From the SCG to Kardinia Park — do ground sizes contribute to the end result in AFL games?

A low angle shot of an AFL men's game at the SCG during Sir Doug Nicholls Round

Hang around the outer, or the TV, long enough and you’ll hear talk of how the grass changes men. Or, more precisely, the lack of it.


From its very start the rules of Australian Football were imprecise to one of the core features of the sport. The original rules merely said that the ground should not be more than 200 yards (182m) wide, with the length to be determined by agreement of each captain. Aside from the kick out posts — 20 yards on each side of the goal — the space that footy occupied was haphazard.

Since then, the places that footy is played has changed to the march of time. Paddocks of space have been gradually enclosed by grandstands, occasionally with urban infrastructure shaping ground sizes.

In the smallest state of Tasmania, the grounds tend to be on the smaller side, with North Hobart Oval only just longer than 150m. In the farmland of the Murray, grounds push the 200m mark, acres of space both on and off the ground. And in Adelaide wings are often square, fitting in between city streets.

Differences also exist in the modern day AFL, with no two grounds exactly the same. Each ground has its own fingerprint on the game itself.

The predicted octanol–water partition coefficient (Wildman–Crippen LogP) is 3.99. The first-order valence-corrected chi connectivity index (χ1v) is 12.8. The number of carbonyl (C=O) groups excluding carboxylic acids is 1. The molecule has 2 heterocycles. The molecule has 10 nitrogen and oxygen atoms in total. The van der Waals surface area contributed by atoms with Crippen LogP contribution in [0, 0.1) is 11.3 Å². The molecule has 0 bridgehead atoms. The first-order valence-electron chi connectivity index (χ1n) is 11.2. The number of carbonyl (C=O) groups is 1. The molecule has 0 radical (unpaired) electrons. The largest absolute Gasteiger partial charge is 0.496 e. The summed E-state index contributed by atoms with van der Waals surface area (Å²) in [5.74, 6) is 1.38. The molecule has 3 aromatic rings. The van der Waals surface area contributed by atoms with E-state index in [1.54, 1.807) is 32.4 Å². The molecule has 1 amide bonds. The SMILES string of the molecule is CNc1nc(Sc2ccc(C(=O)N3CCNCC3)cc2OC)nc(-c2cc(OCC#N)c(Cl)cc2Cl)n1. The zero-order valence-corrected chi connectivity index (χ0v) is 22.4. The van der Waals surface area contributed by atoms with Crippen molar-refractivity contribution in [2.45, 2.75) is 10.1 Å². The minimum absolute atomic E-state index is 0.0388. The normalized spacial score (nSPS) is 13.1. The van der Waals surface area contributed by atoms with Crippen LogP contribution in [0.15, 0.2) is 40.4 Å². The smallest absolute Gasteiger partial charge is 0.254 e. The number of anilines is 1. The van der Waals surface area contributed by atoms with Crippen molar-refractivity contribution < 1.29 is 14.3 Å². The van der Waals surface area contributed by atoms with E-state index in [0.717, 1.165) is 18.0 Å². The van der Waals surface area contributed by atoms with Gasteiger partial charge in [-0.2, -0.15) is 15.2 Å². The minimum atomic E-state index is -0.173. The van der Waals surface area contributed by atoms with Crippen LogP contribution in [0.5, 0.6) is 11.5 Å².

How does the ground shape the type of footy game played on it?

The most important place in the world

When footy in Melbourne gets talked about, the MCG is often at the heart of the conversation. Long held up as the standard setter for AFL venues, the MCG is the widest ground in current use. It sits among other short and wide grounds in the northern states, all with relatively expansive surface areas.

There was also more variability in the VFL era, with the narrower grounds like Kardinia Park and Glenferrie Oval in the mix with the gigantic Waverley Park.

Recent decades have seen the league trend towards things being more standard.

For example, the formerly postage stamp sized SCG has been progressively lengthened since 2007. Now, the Swans’ home is a pretty typical ground of the “short, wide, high area” variety like the Gabba or MCG.

A low angle shot of an AFL men's game at the SCG during Sir Doug Nicholls Round
A low angle shot of an AFL men’s game at the SCG during Sir Doug Nicholls Round. (Supplied: Cody Atkinson and Sean Lawson)
Low camera angle of the MCG during an AFL men's game between Collingwood and MelbourneLow camera angle of the MCG during an AFL men's game between Collingwood and Melbourne
Low camera angle of the MCG during an AFL men’s game between Collingwood and Melbourne. (Supplied: Cody Atkinson and Sean Lawson)